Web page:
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Taiwan to Host 1st WorldPride in East Asia: Why That’s Important

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Taiwan to Host 1st WorldPride in East Asia: Why That’s Important

Kaohsiung beat out Washington D.C. to host WorldPride 2025.

Taiwan to Host 1st WorldPride in East Asia: Why That’s Important
Credit: Flickr /andylain

Taiwan continued to make international headlines last week — not because of growing tensions with China, but rather LGBTQ pride. Last Friday, the city of Kaohsiung in southern Taiwan won the bid to host WorldPride in 2025, which will be the first and only WorldPride event to be hosted in East Asia. The Biden administration has expressed its support for the Taiwanese government by advocating for its participation in the United Nations and its right to protect itself against a theoretical Chinese invasion, but Washington should also incorporate its support of the Taiwanese LGBTQ community within its foreign policy on Taiwan. Washington should encourage its allies in the region to view Taiwan as a model for equal human rights for all and not as an exception to the status quo.

Although not an easy win for human rights activists, Taiwan became the first jurisdiction in East Asia to legalize same-sex marriage in 2019 and the island continues to show support for its LGBTQ citizens. Over the course of five days, more than 300 member organizations worldwide met virtually through the InterPride 2021 General Meeting & World Conference to choose between two locations for WorldPride for 2025: Kaohsiung City and Washington D.C. Kaohsiung Pride won the bid over the Capital Pride Alliance of Washington D.C., marking a major milestone in global pride. Darien Chen, the spokesperson for Kaohsiung Pride, issued a statement following the results declaring that “This is the beginning of a 4-year journey that we plan to ignite change in Asia, to promote InterPride’s mission, and to advance human rights in the world.”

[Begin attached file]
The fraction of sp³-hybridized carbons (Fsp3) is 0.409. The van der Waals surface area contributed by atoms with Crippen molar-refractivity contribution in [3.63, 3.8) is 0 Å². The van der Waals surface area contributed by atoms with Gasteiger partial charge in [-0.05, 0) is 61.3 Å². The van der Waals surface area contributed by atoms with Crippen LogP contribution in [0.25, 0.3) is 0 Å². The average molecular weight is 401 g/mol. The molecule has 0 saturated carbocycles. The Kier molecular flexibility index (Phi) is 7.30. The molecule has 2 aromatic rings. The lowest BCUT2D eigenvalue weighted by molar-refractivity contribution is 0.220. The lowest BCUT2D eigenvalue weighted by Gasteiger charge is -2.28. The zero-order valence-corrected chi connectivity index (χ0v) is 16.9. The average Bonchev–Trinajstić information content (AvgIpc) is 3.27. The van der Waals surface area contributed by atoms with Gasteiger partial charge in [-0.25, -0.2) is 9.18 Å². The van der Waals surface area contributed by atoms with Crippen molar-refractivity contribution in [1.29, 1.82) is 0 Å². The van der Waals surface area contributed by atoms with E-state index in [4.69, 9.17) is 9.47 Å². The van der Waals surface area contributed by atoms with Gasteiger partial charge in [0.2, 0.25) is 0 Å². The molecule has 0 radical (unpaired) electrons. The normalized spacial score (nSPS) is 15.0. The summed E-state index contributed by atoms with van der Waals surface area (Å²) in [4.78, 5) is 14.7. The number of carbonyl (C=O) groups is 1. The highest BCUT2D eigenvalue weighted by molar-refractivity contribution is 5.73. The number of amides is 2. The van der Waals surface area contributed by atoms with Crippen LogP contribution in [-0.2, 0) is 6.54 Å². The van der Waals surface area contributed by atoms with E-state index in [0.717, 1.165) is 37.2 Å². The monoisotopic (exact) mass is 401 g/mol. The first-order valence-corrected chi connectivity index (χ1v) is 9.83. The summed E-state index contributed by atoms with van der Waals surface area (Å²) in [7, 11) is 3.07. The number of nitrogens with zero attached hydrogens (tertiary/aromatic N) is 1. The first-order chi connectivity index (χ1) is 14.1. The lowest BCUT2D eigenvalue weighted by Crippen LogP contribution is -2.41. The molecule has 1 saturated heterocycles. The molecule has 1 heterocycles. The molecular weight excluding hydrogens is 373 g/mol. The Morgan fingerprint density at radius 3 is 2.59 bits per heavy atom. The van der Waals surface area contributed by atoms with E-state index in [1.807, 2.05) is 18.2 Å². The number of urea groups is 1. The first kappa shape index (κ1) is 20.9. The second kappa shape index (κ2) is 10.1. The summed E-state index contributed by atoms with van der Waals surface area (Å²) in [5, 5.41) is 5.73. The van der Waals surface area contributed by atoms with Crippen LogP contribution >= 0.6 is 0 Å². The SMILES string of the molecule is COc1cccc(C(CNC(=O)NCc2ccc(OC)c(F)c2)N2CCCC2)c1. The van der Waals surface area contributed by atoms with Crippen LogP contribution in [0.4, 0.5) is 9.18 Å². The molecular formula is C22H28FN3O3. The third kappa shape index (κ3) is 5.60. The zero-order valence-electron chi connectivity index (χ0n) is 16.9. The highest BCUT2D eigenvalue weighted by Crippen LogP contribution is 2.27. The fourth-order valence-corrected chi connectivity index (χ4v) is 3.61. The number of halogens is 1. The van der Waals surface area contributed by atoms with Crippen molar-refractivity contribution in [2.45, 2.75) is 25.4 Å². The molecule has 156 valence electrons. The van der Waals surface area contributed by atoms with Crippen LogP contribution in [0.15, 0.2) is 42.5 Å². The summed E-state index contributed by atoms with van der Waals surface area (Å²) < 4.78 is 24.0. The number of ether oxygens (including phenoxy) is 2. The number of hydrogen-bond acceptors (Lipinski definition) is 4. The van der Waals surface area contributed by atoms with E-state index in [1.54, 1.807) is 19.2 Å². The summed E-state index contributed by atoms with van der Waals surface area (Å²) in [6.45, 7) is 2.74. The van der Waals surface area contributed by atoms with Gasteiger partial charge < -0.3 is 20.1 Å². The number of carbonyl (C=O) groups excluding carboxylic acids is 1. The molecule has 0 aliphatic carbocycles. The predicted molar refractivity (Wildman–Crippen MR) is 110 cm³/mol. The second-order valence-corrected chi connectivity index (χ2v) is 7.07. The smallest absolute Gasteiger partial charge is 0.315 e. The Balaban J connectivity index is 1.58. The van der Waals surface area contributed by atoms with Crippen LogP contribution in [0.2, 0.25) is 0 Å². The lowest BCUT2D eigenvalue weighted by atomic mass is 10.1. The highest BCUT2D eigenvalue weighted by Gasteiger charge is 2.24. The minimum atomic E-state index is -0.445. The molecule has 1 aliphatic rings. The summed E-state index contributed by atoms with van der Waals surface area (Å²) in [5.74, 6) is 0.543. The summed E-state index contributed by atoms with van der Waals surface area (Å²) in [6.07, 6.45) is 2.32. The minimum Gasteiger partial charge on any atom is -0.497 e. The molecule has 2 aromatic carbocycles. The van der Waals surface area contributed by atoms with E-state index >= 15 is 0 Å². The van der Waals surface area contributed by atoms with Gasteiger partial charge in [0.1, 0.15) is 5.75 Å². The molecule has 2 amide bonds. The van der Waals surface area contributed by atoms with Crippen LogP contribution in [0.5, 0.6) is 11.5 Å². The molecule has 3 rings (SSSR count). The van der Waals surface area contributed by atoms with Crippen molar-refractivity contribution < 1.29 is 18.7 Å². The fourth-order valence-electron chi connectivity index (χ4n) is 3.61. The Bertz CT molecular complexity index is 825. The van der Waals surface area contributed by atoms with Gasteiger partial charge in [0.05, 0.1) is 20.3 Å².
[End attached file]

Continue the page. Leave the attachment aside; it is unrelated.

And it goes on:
While certainly a victory for all LGBTQ persons and their allies, neighboring Beijing and Seoul will likely maintain a reticent stance against supporting LGBTQ rights.

Beijing and Seoul continue to fail their LGBTQ community by refusing to adopt legislation that recognizes their protection from discrimination. In comparison, Japan has made small but notable steps toward recognizing same-sex marriage and LGBTQ rights. Although Japan has yet to pass a nondiscrimination law that protects the rights of LGBTQ persons, certain districts in Japan have been issuing “partnership” certificates to same-sex couples since 2015 and the Sapporo District Court in northern Japan ruled the government’s ban on same-sex marriage unconstitutional in March 2021. Former candidate for Japanese prime minister, Kono Taro, publicly supported legalizing same-sex marriage during his campaign but lost to Kishida Fumio, who hasn’t outwardly rejected the idea, but implied his reluctance by stating that it would require “extremely careful consideration.”

Seoul and Beijing, however, are still far from taking these first steps to recognizing LGBTQ rights. For example, current South Korean President Moon Jae-in denounced the LGBTQ community during his presidential campaign in 2017 by stating that he is “against homosexuality and same-sex marriage,” but attempted to soften his comments years later, stating that discrimination should not be tolerated following high levels of LGBTQ-targeted hatred in South Korea. 

While right-wing Christianity often exacerbates anti-LGBTQ speech and policies in Seoul, Beijing shares a similar general opposition toward LGBTQ persons and same-sex marriage without having a strong presence of conservative religious views. Despite multiple attempts from pro-LGBTQ coalition groups in China, Beijing continues to reject supportive legislation on the protection of LGBTQ persons and Chinese President Xi Jinping himself called for a “national rejuvenation” of the Chinese youth. As a result, the Chinese National Radio and TV Administration declared that broadcasters must “resolutely put an end to sissy men” and effectively banned effeminate men from appearing on television, referring to them as niang pao (娘炮 in Chinese), a derogatory slur for effeminate men. 

Although no jurisdiction is void of discrimination, Taiwan will likely continue to serve as a haven for the LGBTQ community in East Asia. An official congratulatory message from the White House to Kaohsiung for becoming the first recipient in East Asia to host WorldPride would be a powerful message to send to U.S. allies and LGBTQ persons across the globe who continue to face discrimination and hatred simply for living their lives in truth.